The metabolic profile of clinical and immunogenetic factors linked to HIV progression
Jansen van Rensburg, E .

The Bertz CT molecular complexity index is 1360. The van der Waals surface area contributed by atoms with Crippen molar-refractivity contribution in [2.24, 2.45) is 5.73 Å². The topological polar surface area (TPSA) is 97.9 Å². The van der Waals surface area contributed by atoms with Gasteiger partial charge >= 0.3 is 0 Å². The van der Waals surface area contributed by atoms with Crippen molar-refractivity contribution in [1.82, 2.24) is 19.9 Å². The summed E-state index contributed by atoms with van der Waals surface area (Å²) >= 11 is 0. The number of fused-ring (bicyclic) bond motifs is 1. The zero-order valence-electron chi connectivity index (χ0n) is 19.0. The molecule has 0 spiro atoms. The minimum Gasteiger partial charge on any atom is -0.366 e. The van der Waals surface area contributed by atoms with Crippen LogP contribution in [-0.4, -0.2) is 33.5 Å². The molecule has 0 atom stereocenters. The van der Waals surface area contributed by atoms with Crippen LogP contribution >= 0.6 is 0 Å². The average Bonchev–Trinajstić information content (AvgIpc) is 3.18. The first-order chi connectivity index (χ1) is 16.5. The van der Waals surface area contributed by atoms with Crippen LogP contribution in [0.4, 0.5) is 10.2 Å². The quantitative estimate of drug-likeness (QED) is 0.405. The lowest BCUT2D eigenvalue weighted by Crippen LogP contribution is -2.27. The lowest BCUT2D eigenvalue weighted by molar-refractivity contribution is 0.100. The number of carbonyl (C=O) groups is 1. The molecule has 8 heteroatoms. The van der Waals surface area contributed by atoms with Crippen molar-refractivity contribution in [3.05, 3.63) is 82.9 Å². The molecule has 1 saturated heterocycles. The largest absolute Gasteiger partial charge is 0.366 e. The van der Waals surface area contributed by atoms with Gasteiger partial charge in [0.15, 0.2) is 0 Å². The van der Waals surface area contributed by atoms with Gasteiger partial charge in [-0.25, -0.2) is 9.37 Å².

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HIV disease progression is generally defined by the time it takes an individual to progress from primary HIV infection to the acquired immunodeficiency syndrome (AIDS). CD4 T-cell count and plasma viral load are validated clinical indicators of disease progression. These parameters are, however, not reliable, varying significantly across HIV-infected persons. The metabolic and biological reasons underlying the variation in these markers of disease progression are not entirely known, but immunogenetic factors are known to contribute significantly. This study compared the plasma metabolic profile (n=96) of untreated HIV positive participants (n=53) presenting clinical and immunogenetic factors previously linked to HIV disease progression. Samples were extracted, derivatised and analysed on the Leco Pegasus 4D system. The samples of participants with high CD4 (500-800 cells/?l) and low CD4 (<250 cells/?l) counts were compared. The samples of participants with median CD4 counts (350-499 cells/?l) with a non-significant versus significant negative correlation with time (termed non-progressors and progressors) and median CD4 counts (350-499 cells/?l) with protective vs non-protective HLA-B alleles, respectively were compared. The samples of participants with low CD4 counts had decreased amino acids, fatty acids and carbohydrates indicating increased protein catabolism and a reduction in the intake and absorption of branched-chain amino acids (BCAAs). Decreased levels of uridine and an increase in microbial metabolites suggests continued viral replication and microbial dysbiosis. The samples of participants with significant negative correlation between CD4 count and time presented with less metabolic variation implying CD4 count over time to not significantly impact on the host metabolism. The samples of participants with non-protective HLA-B alleles reflected a general increase in amino acids, fatty acids, carbohydrates and microbial metabolites. The clinical factor, CD4 was associated with distinct metabolic changes compared to the change in CD4 over time, with trends suggestive of a shift towards the use of these metabolites for energy metabolism. The samples of participants with non-protective HLA-B alleles revealed metabolic changes indicative of immune activation and microbial dysbiosis. Although samples stratified according to clinical and immunogenetic factors displayed distinct metabolite profiles implying varied mechanisms to contribute to differential HIV disease progression, groups with a “poorer” outcome generally showed features with some similarity. While clinical, immune, genetic and other factors have been used to define patient prognosis, a more holistic view into differential disease progression in these patients may benefit from the inclusion of a metabolic component.